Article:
Levi Jackson Wilderness Road State Park, located just south of London, Kentucky, encompasses 896 acres and includes a section of the Wilderness Road that early settlers used to reach Kentucky. The park is named for Levi Jackson, an early Kentucky pioneer. It is open for year-round recreation including picnicking, camping, hiking and bird-watching. Levi Jackson Wilderness Road State Park features two historic recreations of pioneer life. The Mountain Life Museum is a restored pioneer village that includes seven buildings with tools and household items. The museum is open seasonally. McHargue’s Mill is a reproduction working watermill with authentic interior works, built on the banks of the Little Laurel River. Outside the mill is a large display of millstones. The mill is open seasonally and admission is free. Levi Jackson Wilderness Road State Park is on the historic Wilderness Road. The road was the main route used by settlers fifty-plus years to reach Kentucky from Virginia. In 1775, Daniel Boone blazed a trail for the Transylvania Company from Fort Chiswell in Virginia through the Cumberland Gap into Kentucky. It was later lengthened, following Native American trails, to the Falls of the Ohio at Louisville. The Wilderness Road was rough and steep. In the early days of the trail, it could only be traveled on foot or horseback. As more travelers passed the road improved and horse-drawn wagons were able to follow the trail. A community pool is located within the park, as are basketball courts, horseshoes pits and volleyball facilities. Picnic tables are scattered throughout the park and there are four picnic shelters available for large groups. Levi Jackson Wilderness Road State Park - 998 Levi Jackson Mill Rd, London, KY 40744. Head south (right) on KY-11 South to stop sign approx. 5 miles. Turn right to stay on KY-11 South, drive approx. 11 miles to KY-11/KY-421 South. Turn left onto KY-11/US-421 South and drive approx. 7 miles to Hall Rogers Parkway West. Turn right onto KY-9006 West/Hal Rogers Parkway, go approx. 18 miles to first traffic light (KY-192). Turn left onto KY-192 West and drive approx. 2 miles to Corbin Road (Route 25). Turn left onto Corbin Road (Route 25) and drive approx. 1 ½ miles to Levi Jackson Road. Turn left onto Levi Jackson Road/Levi Jackson Mill Road. Destination will be on the left.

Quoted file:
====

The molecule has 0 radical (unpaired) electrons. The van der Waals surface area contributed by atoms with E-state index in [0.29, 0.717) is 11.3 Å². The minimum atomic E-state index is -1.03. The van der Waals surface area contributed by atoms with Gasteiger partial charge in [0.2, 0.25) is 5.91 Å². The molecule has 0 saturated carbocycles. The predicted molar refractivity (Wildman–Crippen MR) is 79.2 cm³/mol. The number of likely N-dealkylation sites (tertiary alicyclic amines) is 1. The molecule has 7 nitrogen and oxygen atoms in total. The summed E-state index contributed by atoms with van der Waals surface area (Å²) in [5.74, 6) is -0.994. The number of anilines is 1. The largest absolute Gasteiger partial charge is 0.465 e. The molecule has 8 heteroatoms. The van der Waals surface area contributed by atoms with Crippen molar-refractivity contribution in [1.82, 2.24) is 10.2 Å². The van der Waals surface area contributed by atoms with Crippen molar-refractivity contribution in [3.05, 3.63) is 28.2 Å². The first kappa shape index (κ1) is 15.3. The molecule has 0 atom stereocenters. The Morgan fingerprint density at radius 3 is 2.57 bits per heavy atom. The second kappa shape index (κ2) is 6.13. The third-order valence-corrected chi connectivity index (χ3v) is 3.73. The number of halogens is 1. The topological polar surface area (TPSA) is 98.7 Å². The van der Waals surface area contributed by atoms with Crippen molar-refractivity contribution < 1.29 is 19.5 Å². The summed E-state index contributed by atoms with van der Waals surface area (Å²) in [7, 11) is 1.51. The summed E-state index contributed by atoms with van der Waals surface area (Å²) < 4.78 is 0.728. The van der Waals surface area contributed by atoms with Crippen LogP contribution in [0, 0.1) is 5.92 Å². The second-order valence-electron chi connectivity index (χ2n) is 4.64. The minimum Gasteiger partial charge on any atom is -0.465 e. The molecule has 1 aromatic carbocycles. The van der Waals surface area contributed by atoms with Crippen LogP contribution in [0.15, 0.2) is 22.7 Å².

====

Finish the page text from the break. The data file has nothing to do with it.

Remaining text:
Cumberland Falls State Resort Park